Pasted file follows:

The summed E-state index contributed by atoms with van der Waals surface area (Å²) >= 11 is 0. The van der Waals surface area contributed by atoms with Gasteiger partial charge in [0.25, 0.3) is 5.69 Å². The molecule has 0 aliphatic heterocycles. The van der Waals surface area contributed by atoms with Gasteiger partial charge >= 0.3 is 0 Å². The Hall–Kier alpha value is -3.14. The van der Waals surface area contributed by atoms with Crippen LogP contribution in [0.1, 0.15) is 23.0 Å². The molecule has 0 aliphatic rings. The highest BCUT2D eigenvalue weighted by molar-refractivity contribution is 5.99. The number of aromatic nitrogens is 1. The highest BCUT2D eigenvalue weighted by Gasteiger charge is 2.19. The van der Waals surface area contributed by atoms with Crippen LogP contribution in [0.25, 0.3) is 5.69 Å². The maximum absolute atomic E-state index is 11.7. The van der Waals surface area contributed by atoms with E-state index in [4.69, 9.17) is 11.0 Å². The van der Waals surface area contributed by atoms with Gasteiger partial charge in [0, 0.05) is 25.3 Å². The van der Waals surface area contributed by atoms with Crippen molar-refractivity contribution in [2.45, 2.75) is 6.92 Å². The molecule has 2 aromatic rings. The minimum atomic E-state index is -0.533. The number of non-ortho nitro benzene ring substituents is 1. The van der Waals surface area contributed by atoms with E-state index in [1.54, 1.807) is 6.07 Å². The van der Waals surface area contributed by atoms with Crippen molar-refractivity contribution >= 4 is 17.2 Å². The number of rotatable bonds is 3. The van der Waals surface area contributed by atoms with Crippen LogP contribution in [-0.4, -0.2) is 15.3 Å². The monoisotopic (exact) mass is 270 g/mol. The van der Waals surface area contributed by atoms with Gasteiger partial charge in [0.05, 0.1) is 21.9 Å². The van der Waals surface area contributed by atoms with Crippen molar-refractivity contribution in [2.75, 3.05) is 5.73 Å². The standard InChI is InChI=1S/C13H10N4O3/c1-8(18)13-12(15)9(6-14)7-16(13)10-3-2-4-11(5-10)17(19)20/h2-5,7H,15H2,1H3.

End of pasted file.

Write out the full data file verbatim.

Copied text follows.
The summed E-state index contributed by atoms with van der Waals surface area (Å²) >= 11 is 0. The van der Waals surface area contributed by atoms with Gasteiger partial charge in [0.25, 0.3) is 5.69 Å². The molecule has 0 aliphatic heterocycles. The van der Waals surface area contributed by atoms with Gasteiger partial charge >= 0.3 is 0 Å². The Hall–Kier alpha value is -3.14. The van der Waals surface area contributed by atoms with Crippen LogP contribution in [0.1, 0.15) is 23.0 Å². The molecule has 0 aliphatic rings. The highest BCUT2D eigenvalue weighted by molar-refractivity contribution is 5.99. The number of aromatic nitrogens is 1. The highest BCUT2D eigenvalue weighted by Gasteiger charge is 2.19. The van der Waals surface area contributed by atoms with Crippen LogP contribution in [0.25, 0.3) is 5.69 Å². The maximum absolute atomic E-state index is 11.7. The van der Waals surface area contributed by atoms with E-state index in [4.69, 9.17) is 11.0 Å². The van der Waals surface area contributed by atoms with Gasteiger partial charge in [0, 0.05) is 25.3 Å². The van der Waals surface area contributed by atoms with Crippen molar-refractivity contribution in [2.45, 2.75) is 6.92 Å². The molecule has 2 aromatic rings. The minimum atomic E-state index is -0.533. The number of non-ortho nitro benzene ring substituents is 1. The van der Waals surface area contributed by atoms with E-state index in [1.54, 1.807) is 6.07 Å². The van der Waals surface area contributed by atoms with Crippen molar-refractivity contribution >= 4 is 17.2 Å². The number of rotatable bonds is 3. The van der Waals surface area contributed by atoms with Crippen LogP contribution in [-0.4, -0.2) is 15.3 Å². The monoisotopic (exact) mass is 270 g/mol. The van der Waals surface area contributed by atoms with Gasteiger partial charge in [0.05, 0.1) is 21.9 Å². The van der Waals surface area contributed by atoms with Crippen molar-refractivity contribution in [2.75, 3.05) is 5.73 Å². The standard InChI is InChI=1S/C13H10N4O3/c1-8(18)13-12(15)9(6-14)7-16(13)10-3-2-4-11(5-10)17(19)20/h2-5,7H,15H2,1H3.